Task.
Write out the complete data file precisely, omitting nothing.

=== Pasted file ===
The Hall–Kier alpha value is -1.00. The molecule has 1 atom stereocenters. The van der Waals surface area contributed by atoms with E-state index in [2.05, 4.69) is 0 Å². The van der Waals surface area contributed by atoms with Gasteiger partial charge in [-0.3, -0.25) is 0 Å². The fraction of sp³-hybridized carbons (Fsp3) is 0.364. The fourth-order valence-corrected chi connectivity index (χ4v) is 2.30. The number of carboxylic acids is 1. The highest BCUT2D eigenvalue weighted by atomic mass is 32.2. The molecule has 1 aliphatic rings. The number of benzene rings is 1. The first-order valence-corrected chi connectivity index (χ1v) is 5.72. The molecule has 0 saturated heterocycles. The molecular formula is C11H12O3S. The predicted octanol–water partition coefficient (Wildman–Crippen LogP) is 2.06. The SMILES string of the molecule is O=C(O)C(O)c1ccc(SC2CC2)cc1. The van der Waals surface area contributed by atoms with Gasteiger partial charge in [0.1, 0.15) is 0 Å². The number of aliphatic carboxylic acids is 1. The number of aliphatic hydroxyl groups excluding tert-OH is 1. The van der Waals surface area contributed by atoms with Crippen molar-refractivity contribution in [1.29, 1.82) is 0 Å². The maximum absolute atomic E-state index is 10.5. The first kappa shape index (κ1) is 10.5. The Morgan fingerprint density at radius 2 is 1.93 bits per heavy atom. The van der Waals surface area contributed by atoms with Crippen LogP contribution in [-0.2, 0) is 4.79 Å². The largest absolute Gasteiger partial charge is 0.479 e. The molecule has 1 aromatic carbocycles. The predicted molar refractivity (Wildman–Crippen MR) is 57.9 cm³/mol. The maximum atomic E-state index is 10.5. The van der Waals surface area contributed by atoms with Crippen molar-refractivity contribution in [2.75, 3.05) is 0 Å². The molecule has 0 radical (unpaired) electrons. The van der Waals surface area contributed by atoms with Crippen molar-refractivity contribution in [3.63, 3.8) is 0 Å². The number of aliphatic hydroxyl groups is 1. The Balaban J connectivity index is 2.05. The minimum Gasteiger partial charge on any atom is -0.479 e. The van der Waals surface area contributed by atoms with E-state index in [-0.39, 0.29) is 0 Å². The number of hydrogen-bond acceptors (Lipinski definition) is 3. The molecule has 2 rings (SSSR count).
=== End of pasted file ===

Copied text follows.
The Hall–Kier alpha value is -1.00. The molecule has 1 atom stereocenters. The van der Waals surface area contributed by atoms with E-state index in [2.05, 4.69) is 0 Å². The van der Waals surface area contributed by atoms with Gasteiger partial charge in [-0.3, -0.25) is 0 Å². The fraction of sp³-hybridized carbons (Fsp3) is 0.364. The fourth-order valence-corrected chi connectivity index (χ4v) is 2.30. The number of carboxylic acids is 1. The highest BCUT2D eigenvalue weighted by atomic mass is 32.2. The molecule has 1 aliphatic rings. The number of benzene rings is 1. The first-order valence-corrected chi connectivity index (χ1v) is 5.72. The molecule has 0 saturated heterocycles. The molecular formula is C11H12O3S. The predicted octanol–water partition coefficient (Wildman–Crippen LogP) is 2.06. The SMILES string of the molecule is O=C(O)C(O)c1ccc(SC2CC2)cc1. The van der Waals surface area contributed by atoms with Gasteiger partial charge in [0.1, 0.15) is 0 Å². The number of aliphatic carboxylic acids is 1. The number of aliphatic hydroxyl groups excluding tert-OH is 1. The van der Waals surface area contributed by atoms with Crippen molar-refractivity contribution in [1.29, 1.82) is 0 Å². The maximum absolute atomic E-state index is 10.5. The first kappa shape index (κ1) is 10.5. The Morgan fingerprint density at radius 2 is 1.93 bits per heavy atom. The van der Waals surface area contributed by atoms with Crippen LogP contribution in [-0.2, 0) is 4.79 Å². The largest absolute Gasteiger partial charge is 0.479 e. The molecule has 1 aromatic carbocycles. The predicted molar refractivity (Wildman–Crippen MR) is 57.9 cm³/mol. The maximum atomic E-state index is 10.5. The van der Waals surface area contributed by atoms with Crippen molar-refractivity contribution in [2.75, 3.05) is 0 Å². The molecule has 0 radical (unpaired) electrons. The van der Waals surface area contributed by atoms with Crippen molar-refractivity contribution in [3.63, 3.8) is 0 Å². The number of aliphatic hydroxyl groups is 1. The Balaban J connectivity index is 2.05. The minimum Gasteiger partial charge on any atom is -0.479 e. The van der Waals surface area contributed by atoms with E-state index in [-0.39, 0.29) is 0 Å². The number of hydrogen-bond acceptors (Lipinski definition) is 3. The molecule has 2 rings (SSSR count).